According to Lauren DeVol, a public information officer at the state Department of Military and Veteran Affairs, Michigan has more than 660,000 veterans, the 11th highest in the United States.

Of them, more than 220,000 — or 33.5 — percent live in Wayne, Oakland and Macomb counties, DeVol said.

For the VA center in Detroit, the access problem is not that serious, an official said.
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State provides training to prepare inmates for workforce

By ZHAO PENG
Capital News Service

LANSING — Since 2014, only 30 percent of parolees in Michigan have found a job after being released from prison. The other 70 percent are struggling, according to the Department of Corrections.

Chris Gautz, a public information officer from the department, said parolees find jobs in sectors ranging from fast food to restaurants to factories to agriculture. Some are even starting their own business.

The department provides educational resources to help prepare prisoners for their release.
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State plan to deregulate chemicals upsets environmentalists

By ZHAO PENG
Capital News Service

LANSING— The debate about environmental injustice has grown more serious in Michigan after the Department of Environment Quality (DEQ) recently proposed deregulating 500 chemicals.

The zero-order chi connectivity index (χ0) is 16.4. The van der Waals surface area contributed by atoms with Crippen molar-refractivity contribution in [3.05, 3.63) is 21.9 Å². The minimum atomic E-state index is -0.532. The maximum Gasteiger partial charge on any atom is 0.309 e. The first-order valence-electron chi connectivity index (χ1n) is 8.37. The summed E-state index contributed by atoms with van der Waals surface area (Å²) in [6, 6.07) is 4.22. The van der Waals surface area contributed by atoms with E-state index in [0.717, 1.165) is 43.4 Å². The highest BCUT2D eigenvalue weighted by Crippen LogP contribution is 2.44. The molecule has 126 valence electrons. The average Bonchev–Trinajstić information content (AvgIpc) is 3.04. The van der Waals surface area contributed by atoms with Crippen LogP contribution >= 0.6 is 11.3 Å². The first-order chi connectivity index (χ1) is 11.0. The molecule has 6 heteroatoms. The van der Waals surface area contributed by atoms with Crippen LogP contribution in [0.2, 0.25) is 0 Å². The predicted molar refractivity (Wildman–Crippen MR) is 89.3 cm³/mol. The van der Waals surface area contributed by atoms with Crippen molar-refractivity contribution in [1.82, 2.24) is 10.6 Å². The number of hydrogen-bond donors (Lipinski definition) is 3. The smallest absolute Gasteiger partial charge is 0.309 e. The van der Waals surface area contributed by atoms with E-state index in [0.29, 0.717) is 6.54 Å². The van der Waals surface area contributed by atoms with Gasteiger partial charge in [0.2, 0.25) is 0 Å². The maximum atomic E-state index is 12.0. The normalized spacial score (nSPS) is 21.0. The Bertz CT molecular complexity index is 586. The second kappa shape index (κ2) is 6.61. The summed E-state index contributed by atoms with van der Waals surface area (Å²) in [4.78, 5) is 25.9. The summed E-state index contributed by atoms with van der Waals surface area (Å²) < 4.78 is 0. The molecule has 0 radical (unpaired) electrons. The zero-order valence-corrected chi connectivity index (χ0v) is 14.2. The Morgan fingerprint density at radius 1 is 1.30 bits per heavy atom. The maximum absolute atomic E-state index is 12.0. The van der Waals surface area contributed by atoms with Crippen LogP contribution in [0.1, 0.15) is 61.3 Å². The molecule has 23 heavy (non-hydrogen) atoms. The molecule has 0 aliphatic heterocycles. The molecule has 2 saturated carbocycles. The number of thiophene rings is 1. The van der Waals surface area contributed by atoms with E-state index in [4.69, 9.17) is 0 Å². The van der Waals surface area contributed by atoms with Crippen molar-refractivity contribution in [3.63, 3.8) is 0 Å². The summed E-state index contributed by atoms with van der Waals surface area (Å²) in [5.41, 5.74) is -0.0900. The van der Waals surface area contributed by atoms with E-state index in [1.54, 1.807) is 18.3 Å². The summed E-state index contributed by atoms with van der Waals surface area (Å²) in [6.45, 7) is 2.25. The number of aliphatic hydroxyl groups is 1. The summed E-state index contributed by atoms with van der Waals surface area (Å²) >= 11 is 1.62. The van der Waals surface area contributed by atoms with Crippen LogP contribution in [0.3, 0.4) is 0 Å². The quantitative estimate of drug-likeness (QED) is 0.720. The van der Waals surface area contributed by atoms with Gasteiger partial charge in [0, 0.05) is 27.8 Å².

These possible changes to the air regulations concern the Michigan Environmental Council (MEC) a lot.

According to MEC, the department is going to propose a rule change requested by industry to deregulate 500 chemicals that have been subject to oversight in the past. The DEQ said the change is because the chemicals that have not been tested for their impact on public health.
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Grant will improve parking safety for truckers

By ZHAO PENG
Capital News Service

LANSING— Michigan expects a $3 million federal grant to expand its Truck Parking Information and Management System to provide parking information for truck drivers to increase their safety, according to the Department of Transportation (MDOT).

“We were really happy that the federal government saw this as a worthwhile project,” said Kirk Steudle, the MDOT director. “Truck parking is a very real problem.”

Chuck Simmons, safety management specialist at the Michigan Center for Truck Safety, said truck drivers have a problem finding safe and available parking, which increases the danger for them.
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Sexual Transmitted Disease still a concern among seniors

By ZHAO PENG
Capital News Service